Also included in the invention are analogs, or modified versions, of the DRADA proteins provided herein. Typically, such analogs differ by only 1, 2, 3 or 4 codon changes and are characterized by DRADA-like biological activity. Examples include polypeptides with minor amino acid variations from the illustrated amino acid sequences of DRADA (FIGS. 1A-1J; SEQ ID NO:2); in particular, conservative amino acid replacements. Conservative replacements are those that take place within a family of amino acids that are related in their side chains and chemical properties.
Additionally, the DRADA proteins SEQ ID NO:2! of the invention may be modified, for example, to improve production thereof, to enhance protein stability or other characteristics, e.g. binding activity or bioavailability, to enhance its use for screening competitive compounds or to confer some other desired property upon the protein. For example, the catalytic domain of DRADA located in the carboxyl terminus at about amino acid 797 to 1226 of SEQ ID NO: 2 may be separately excised to obtain a DRADA protein more useful for screening compounds. Alternatively, a DRADA protein of the invention may be truncated or modified to remove the putative nuclear localization signal indicated in FIGS. 1A-1J at amino acids 169-170 and 181-185 of SEQ ID NO:2.
Similarly, the DRBMs may be modified by deletion or modification of one or more amino acid residues to provide alternate targets for the screening of compounds capable of binding thereto and inhibiting the function of DRADA. Similarly, the phosphorylation sites on DRADA, which may be identified by their known motifs on a variety of conventional computer programs, may be excised or altered for use in screening for binding or inactivating compounds.
Sequence analysis indicates that DRADA is a new member of the double stranded RNA (dsRNA) binding protein family. The adenosine-to-inosine conversion activity of the DRADA protein encoded by the cloned cDNA was confirmed by recombinant expression in insect cells. Use of the cloned DNA as a molecular probe documented sequence conservation across mammals, and detected a single transcript of 7 kb in RNA of all human tissues analyzed. The deduced primary structure of human DRADA revealed a bipartite nuclear localization signal, three repeats of dsRNA binding motifs (DRBMs), and the presence of sequences conserved in the catalytic center of deaminases, including a cytidine deaminase involved in the RNA editing of apolipoprotein B. Recent site-directed mutagenesis studies (see example 8 below) have identified four amino acids which are indispensable to DRADA's catalytic activity. These four amino acids include three putative zinc-coordinating residues His.sup.910, Cys.sup.966, Cys.sup.1036 and Glu.sup.912, which is predicted to be involved in the proton transfer functions of the enzyme.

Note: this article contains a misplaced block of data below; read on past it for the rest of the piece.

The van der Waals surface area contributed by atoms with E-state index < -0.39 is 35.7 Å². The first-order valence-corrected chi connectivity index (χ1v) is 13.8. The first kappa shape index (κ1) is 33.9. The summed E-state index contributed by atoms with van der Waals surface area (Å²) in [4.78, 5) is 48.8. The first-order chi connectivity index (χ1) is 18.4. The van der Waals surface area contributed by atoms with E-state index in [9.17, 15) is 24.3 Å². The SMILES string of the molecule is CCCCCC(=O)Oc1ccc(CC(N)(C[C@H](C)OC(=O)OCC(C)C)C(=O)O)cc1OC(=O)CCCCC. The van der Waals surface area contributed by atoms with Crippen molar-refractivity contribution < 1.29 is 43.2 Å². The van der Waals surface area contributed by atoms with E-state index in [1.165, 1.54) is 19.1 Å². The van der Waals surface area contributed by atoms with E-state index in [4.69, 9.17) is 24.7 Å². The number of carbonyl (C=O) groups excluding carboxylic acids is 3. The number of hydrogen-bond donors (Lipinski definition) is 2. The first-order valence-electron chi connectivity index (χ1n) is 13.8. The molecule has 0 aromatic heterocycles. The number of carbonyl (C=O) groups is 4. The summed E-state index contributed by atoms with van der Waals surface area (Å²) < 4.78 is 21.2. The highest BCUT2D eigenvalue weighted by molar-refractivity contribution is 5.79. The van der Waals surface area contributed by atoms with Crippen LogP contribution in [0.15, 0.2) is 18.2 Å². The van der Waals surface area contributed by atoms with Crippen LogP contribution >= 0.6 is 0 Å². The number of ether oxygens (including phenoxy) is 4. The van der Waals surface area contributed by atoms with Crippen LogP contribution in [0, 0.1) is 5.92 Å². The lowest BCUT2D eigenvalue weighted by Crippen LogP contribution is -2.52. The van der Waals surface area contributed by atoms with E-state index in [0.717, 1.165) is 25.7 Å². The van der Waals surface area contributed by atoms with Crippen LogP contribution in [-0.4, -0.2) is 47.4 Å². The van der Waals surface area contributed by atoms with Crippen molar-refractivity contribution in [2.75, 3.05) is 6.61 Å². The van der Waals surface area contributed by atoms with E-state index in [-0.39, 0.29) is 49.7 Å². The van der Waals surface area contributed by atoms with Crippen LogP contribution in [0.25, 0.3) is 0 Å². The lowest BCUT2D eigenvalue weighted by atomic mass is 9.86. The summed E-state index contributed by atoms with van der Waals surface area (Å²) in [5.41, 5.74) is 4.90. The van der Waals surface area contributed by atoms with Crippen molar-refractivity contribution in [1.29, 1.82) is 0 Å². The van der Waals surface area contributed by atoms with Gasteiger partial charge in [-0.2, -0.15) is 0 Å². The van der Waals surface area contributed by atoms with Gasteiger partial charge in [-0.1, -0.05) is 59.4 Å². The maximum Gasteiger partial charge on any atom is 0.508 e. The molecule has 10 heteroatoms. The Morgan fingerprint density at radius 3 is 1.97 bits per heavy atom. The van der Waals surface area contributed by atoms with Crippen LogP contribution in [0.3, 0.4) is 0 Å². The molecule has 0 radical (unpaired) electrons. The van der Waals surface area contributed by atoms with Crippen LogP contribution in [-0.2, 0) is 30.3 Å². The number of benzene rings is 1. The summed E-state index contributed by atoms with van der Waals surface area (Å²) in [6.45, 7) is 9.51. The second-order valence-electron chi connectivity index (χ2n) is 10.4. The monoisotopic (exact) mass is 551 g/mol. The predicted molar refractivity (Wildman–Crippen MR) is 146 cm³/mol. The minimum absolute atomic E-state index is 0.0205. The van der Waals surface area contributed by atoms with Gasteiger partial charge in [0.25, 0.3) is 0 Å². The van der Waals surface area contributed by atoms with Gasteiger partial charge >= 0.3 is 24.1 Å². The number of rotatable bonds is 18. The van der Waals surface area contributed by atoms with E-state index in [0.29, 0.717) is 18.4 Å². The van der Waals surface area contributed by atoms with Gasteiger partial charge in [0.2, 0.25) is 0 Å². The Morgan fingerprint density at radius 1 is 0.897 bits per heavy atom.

Using the recombinantly expressed DRADA protein of the invention either in Spodoptera frugipedera insect cells or 293 mammalian cells, the inventor has directly demonstrated that DRADA is capable of editing the GluR-B RNAs in vitro. It is anticipated that DRADA is involved in other gene systems, and that target genes exist, in addition to the glutamate-gated ion-channel subtype GluR-B transcripts, in different tissues. DRADA may be used in an editing capacity for these additional targets.
The DRADA proteins of this invention are useful in therapeutic compositions, as described in more detail in part VI below. These proteins may also be useful in diagnostic applications, as well as for generation of other therapeutic and diagnostic reagents, such as anti-DRADA antibodies. In common with other proteins generally, these newly-identified DRADA proteins may also serve as molecular weight markers or in other aspects in screening assays or as research tools. More desirably, the DRADA proteins are also useful for the screening and development of chemical therapeutic agents useful for reducing or enhancing the action of DRADA, as needed, and thereby correcting the ion channel expression.